Anne Sexton’S Rowing Toward God

Since 1967, when she won the Pulitzer Prize, Anne Sexton has been recognized as a major American poet. She began to write almost by accident in her late twenties, after an early marriage, two children, and a psychotic break during which she tried to kill herself. Her short career has followed the pattern of a shooting star flashing against the backdrop of a dark universe. Her first volume, To Bedlam and Part Way Back (1960), was followed by All My Pretty Ones (1962), Live or Die (1966), Love Poems (1969), Transformations (1971), The Book of Folly (1972), and The Death Notebooks (1974)—all published by Houghton Mifflin. Mercy Street, a play, was produced in New York in 1969.

At first, poetry was only therapy for Sexton as she attempted to relieve her psychic pain. In time she could claim that “poetic truth is not necessarily autobiographical. It is truth that goes beyond the immediate self.” She seemed to choose creation over destruction or poetry over suicide: “Suicide is, after all, the opposite of the poem.” Poetry thus became a vehicle to find, to reclaim—to save the self. “When I’m writing,” she told an interviewer, “I know I’m doing the thing I was born to do.” (Prose quotes are from an interview published in the Paris Review, 1971.) “There is something there/ I’ve got to get and I dig/ down … / … and because/ of this I am a hoarder of words” (The Book of Folly, p. 34).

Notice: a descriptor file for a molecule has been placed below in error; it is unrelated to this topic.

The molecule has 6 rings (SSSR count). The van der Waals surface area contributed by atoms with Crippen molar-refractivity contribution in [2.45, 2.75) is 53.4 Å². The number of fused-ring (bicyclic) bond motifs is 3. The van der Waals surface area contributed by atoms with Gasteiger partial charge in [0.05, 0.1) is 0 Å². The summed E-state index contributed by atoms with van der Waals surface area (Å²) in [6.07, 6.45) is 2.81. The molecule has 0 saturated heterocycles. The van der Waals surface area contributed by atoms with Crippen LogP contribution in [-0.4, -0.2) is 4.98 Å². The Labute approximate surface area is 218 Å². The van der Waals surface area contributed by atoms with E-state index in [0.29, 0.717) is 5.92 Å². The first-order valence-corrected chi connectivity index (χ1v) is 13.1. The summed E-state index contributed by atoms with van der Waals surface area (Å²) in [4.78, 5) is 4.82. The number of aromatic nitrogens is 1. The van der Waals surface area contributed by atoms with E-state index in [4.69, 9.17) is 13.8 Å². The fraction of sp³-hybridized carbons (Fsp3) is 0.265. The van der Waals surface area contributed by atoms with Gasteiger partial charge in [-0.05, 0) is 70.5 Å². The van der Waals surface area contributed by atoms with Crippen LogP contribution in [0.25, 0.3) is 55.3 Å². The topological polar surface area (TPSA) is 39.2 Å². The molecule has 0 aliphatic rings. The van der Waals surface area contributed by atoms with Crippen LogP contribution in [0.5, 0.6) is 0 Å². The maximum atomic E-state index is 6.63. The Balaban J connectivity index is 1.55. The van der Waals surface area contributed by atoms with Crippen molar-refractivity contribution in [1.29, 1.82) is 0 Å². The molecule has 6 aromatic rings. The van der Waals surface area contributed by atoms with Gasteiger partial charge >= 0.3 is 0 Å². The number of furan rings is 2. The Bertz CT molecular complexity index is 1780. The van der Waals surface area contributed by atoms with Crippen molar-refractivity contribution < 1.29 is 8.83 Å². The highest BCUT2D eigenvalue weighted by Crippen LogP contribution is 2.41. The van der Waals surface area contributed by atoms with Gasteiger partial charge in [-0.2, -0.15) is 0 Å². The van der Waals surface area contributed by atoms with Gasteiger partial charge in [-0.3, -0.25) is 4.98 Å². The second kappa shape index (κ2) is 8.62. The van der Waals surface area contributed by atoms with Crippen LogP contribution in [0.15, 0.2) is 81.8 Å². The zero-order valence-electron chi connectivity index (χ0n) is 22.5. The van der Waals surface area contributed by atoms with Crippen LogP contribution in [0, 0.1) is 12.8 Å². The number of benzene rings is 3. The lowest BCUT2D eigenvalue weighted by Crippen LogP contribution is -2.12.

But in the end, even poetry could not rescue her from the death that beckoned her. “It is snowing and death bugs me/ as stubborn as insomnia./ … I hear the filaments/ of alabaster. I would lie down/ with them and lift my madness/ off like a wig. I would lie/ outside in a room of wool/ and let the snow cover me” (Folly, p. ...

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